So the situation is black box. We don't know if consent was given or not. Assume there is no evidence of violence - only of sexual penetration of some kind by some means.

How do you adjudicate this case?

Is the accused more culpable BECAUSE they are accused?

Jean Kazez said...

Yes, I'd like to see the policy too. I have the feeling it was not well described in the passage I quoted. I agree with your point about that case, so if that's their point as well, objection withdrawn!

Faust said...

Here is another article:


The article records the concerns of Janet Halley

"The school, she argues, relies too much on what a victim says is a violation, and too little on what a "reasonable person might say," as federal law requires.

"When you drop the reasonable person requirement, then you're saying, 'No, it's just if the person wakes up the next morning and says [the contact] was unwelcome, we'll entertain a complaint about that.' And that squanders the moral authority of sexual harassment law," Halley says."

So again the suggestion the simply the complaint itself functions in a special way. In this context "reasonable person" sounds like a legal term of art. Therefore dropping it would have some specific weight or shift in process.

Janet Halley is also the author of "Split Decisions: How and Why to Take a Break from Feminism"

I leave the significance of that up to debate.

Jean Kazez said...

Aha! Things gradually becoming more clear. Provocative title, would like to have a look at that. I'm often surprised by what goes down in the name of feminism, especially considering I am a dyed in the wool feminist.

Alan Cooper said...

"if two people wind up in bed in a drunken way with no explicit discussion of who wants what, each could be held accountable for assaulting the other because of the absence of consent, but that's out of the question surely"

Even welcomed sex with someone incapable of informed consent is often considered rape. The only defence might be being unable to comprehend the nature of the crime due to a permanent state of mental incompetence, or to being in a state of temporary insanity oneself at the time of the offense (where presumably the temporary insanity defense requires that the insanity not have been wilfully induced by the perpetrator).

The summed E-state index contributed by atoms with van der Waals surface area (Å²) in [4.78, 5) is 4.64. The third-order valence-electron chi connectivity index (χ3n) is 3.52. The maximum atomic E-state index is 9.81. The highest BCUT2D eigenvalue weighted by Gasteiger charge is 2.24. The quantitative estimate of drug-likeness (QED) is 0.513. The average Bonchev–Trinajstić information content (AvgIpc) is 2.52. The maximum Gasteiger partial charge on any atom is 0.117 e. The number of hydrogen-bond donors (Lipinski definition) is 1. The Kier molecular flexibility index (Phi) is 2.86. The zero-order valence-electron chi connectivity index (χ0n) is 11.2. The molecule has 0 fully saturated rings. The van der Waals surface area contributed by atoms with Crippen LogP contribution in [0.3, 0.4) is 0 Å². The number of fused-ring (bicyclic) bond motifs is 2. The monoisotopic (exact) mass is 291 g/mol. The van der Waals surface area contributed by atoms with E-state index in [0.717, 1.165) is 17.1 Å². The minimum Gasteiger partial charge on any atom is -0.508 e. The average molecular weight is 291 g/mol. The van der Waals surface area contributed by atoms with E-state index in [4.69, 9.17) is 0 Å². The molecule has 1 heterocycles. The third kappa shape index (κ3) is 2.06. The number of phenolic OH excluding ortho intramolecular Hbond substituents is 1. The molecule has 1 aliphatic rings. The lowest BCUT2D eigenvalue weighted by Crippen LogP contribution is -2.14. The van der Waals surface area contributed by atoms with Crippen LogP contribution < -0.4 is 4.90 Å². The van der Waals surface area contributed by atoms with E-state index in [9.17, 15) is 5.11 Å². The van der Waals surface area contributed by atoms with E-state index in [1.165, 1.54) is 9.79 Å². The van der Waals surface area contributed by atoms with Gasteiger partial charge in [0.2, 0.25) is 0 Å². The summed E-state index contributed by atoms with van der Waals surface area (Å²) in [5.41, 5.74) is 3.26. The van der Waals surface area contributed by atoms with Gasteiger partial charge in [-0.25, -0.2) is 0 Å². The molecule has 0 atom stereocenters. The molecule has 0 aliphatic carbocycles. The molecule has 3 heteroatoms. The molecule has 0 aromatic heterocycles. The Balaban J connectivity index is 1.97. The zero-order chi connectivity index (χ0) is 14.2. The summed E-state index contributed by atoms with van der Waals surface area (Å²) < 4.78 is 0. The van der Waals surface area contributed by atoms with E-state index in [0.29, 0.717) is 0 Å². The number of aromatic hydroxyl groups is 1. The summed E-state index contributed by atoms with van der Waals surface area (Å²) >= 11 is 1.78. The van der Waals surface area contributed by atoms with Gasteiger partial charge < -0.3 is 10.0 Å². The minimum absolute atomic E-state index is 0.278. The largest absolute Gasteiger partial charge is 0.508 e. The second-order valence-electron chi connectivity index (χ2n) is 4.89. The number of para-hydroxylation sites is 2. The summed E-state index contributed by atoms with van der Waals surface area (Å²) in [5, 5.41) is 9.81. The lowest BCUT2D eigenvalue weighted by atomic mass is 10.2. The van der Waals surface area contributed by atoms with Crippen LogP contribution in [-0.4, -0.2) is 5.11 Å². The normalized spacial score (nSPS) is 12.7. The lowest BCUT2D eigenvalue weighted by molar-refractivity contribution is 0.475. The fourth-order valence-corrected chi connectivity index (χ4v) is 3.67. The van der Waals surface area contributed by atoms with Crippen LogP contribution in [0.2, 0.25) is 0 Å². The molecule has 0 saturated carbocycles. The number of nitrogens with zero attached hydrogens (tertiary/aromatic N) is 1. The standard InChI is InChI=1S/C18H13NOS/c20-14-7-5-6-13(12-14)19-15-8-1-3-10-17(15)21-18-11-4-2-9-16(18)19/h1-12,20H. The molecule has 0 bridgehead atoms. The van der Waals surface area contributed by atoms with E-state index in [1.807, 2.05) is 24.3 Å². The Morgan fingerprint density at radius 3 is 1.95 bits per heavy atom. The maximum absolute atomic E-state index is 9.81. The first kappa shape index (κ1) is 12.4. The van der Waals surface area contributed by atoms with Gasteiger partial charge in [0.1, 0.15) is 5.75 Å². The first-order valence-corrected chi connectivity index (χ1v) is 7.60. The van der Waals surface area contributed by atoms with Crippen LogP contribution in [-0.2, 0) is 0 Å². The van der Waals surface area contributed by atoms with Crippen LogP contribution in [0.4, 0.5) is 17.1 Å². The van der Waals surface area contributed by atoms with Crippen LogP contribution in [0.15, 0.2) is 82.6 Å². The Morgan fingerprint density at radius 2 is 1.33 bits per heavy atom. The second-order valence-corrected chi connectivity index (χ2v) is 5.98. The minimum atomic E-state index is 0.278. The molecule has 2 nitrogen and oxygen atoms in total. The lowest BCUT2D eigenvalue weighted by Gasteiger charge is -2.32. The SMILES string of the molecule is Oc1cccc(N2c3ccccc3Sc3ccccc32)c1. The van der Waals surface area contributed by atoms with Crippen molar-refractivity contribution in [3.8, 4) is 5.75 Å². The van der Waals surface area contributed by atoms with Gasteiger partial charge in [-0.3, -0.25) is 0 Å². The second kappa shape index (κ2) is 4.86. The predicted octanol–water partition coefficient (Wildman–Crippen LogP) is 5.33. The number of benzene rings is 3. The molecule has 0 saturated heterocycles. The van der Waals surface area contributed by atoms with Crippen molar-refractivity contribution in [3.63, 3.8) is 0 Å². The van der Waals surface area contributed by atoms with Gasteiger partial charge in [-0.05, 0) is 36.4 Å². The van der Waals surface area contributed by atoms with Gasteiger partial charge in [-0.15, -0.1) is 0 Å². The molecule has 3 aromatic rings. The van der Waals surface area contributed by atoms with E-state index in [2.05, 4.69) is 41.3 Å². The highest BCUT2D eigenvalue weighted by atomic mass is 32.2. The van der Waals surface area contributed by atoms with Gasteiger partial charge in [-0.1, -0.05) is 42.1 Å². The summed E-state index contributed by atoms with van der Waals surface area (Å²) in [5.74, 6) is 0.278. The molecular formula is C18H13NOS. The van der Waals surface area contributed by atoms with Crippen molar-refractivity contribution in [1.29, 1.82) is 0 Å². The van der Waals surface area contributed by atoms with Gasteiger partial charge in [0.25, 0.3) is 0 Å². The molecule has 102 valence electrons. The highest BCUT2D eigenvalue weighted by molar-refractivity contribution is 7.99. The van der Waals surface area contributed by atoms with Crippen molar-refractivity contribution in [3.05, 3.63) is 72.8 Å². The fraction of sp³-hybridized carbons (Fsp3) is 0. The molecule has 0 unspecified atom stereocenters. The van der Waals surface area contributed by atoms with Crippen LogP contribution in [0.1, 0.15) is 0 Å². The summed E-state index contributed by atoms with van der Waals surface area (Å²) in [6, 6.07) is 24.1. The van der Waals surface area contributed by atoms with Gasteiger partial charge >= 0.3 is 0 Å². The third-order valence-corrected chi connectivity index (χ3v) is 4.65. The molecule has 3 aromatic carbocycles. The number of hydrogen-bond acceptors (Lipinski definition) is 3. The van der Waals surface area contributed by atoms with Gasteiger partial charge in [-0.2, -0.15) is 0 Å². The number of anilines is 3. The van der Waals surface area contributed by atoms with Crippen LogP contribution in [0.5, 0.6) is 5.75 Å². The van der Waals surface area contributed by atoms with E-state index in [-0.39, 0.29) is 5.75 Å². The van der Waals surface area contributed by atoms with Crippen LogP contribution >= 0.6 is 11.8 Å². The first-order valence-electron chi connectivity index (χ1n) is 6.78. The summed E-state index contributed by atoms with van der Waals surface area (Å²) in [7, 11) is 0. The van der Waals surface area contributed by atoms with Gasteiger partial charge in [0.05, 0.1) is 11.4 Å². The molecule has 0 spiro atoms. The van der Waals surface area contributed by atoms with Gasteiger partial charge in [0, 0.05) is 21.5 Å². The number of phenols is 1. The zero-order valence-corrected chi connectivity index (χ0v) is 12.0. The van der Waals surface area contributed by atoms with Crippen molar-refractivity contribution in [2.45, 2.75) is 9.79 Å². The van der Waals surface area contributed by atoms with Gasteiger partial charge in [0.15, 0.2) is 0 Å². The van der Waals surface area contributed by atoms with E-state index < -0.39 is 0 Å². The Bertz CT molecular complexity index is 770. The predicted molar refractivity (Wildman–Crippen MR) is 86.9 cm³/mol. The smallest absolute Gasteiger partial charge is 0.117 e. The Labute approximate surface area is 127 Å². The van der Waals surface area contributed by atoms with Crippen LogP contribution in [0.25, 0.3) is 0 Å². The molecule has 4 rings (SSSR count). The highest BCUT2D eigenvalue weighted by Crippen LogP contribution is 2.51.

Drunkenness is normally considered a wilfully induced state and so not a defense for any crime - with the burden of proof of any claim to the contrary seeming to lie with the defendant (for some reason that I don't really understand). So I see no escape from the fact that two drunken people who have sex (with or without mutual enthusiasm) are both guilty of rape. And the fact that often no one is prosecuted does not alter the fact of actual guilt - at least as the law now stands in places where sex with the mentally incompetent is classed as rape.

Jean Kazez said...

Alan, I was thinking it was self-evident that two people couldn't be guilty of raping each other, but maybe you are right. What you say makes a lot of sense.

s. wallerstein said...

Maybe I'm missing something, but it's hard to see how two people can rape each other.

If I want to have sex with another person enough to rape them, then I seem to somehow consent to having sex with them, and if I consent to sex with someone, I can't be raped.

That is, a rapist consents to having sex with their victim and if the rapist then becomes the victim of their victim, then it seems that there was no rape at all.